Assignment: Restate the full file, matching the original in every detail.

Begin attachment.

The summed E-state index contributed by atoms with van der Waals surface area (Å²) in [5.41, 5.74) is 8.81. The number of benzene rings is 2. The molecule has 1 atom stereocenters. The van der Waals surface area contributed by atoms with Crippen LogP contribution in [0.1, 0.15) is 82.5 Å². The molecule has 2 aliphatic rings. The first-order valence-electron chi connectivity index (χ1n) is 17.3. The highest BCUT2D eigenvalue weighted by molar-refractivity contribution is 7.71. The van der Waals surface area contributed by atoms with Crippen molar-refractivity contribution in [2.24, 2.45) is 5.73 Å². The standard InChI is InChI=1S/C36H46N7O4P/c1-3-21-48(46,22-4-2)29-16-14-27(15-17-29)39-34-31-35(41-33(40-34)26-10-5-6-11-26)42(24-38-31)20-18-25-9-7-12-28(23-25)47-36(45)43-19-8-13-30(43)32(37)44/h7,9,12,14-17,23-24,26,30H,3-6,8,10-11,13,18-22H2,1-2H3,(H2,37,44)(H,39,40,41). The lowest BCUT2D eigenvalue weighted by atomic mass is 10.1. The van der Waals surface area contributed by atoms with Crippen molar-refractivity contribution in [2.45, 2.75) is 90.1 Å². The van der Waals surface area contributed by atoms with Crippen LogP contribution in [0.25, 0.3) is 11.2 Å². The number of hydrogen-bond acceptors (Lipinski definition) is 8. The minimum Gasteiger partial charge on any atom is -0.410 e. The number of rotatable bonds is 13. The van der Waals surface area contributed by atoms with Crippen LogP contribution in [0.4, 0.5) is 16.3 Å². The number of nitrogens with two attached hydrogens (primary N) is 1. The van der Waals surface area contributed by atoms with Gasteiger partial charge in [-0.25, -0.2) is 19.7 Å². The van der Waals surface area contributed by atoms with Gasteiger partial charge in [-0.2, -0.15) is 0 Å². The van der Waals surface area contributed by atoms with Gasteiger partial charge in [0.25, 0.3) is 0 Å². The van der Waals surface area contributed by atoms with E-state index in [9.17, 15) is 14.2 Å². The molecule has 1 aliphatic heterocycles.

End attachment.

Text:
The summed E-state index contributed by atoms with van der Waals surface area (Å²) in [5.41, 5.74) is 8.81. The number of benzene rings is 2. The molecule has 1 atom stereocenters. The van der Waals surface area contributed by atoms with Crippen LogP contribution in [0.1, 0.15) is 82.5 Å². The molecule has 2 aliphatic rings. The first-order valence-electron chi connectivity index (χ1n) is 17.3. The highest BCUT2D eigenvalue weighted by molar-refractivity contribution is 7.71. The van der Waals surface area contributed by atoms with Crippen molar-refractivity contribution in [2.24, 2.45) is 5.73 Å². The standard InChI is InChI=1S/C36H46N7O4P/c1-3-21-48(46,22-4-2)29-16-14-27(15-17-29)39-34-31-35(41-33(40-34)26-10-5-6-11-26)42(24-38-31)20-18-25-9-7-12-28(23-25)47-36(45)43-19-8-13-30(43)32(37)44/h7,9,12,14-17,23-24,26,30H,3-6,8,10-11,13,18-22H2,1-2H3,(H2,37,44)(H,39,40,41). The lowest BCUT2D eigenvalue weighted by atomic mass is 10.1. The van der Waals surface area contributed by atoms with Crippen molar-refractivity contribution in [2.45, 2.75) is 90.1 Å². The van der Waals surface area contributed by atoms with Crippen LogP contribution in [0.25, 0.3) is 11.2 Å². The number of hydrogen-bond acceptors (Lipinski definition) is 8. The minimum Gasteiger partial charge on any atom is -0.410 e. The number of rotatable bonds is 13. The van der Waals surface area contributed by atoms with Crippen LogP contribution in [0.4, 0.5) is 16.3 Å². The number of nitrogens with two attached hydrogens (primary N) is 1. The van der Waals surface area contributed by atoms with Gasteiger partial charge in [-0.25, -0.2) is 19.7 Å². The van der Waals surface area contributed by atoms with Gasteiger partial charge in [-0.2, -0.15) is 0 Å². The van der Waals surface area contributed by atoms with Gasteiger partial charge in [0.25, 0.3) is 0 Å². The van der Waals surface area contributed by atoms with E-state index in [9.17, 15) is 14.2 Å². The molecule has 1 aliphatic heterocycles.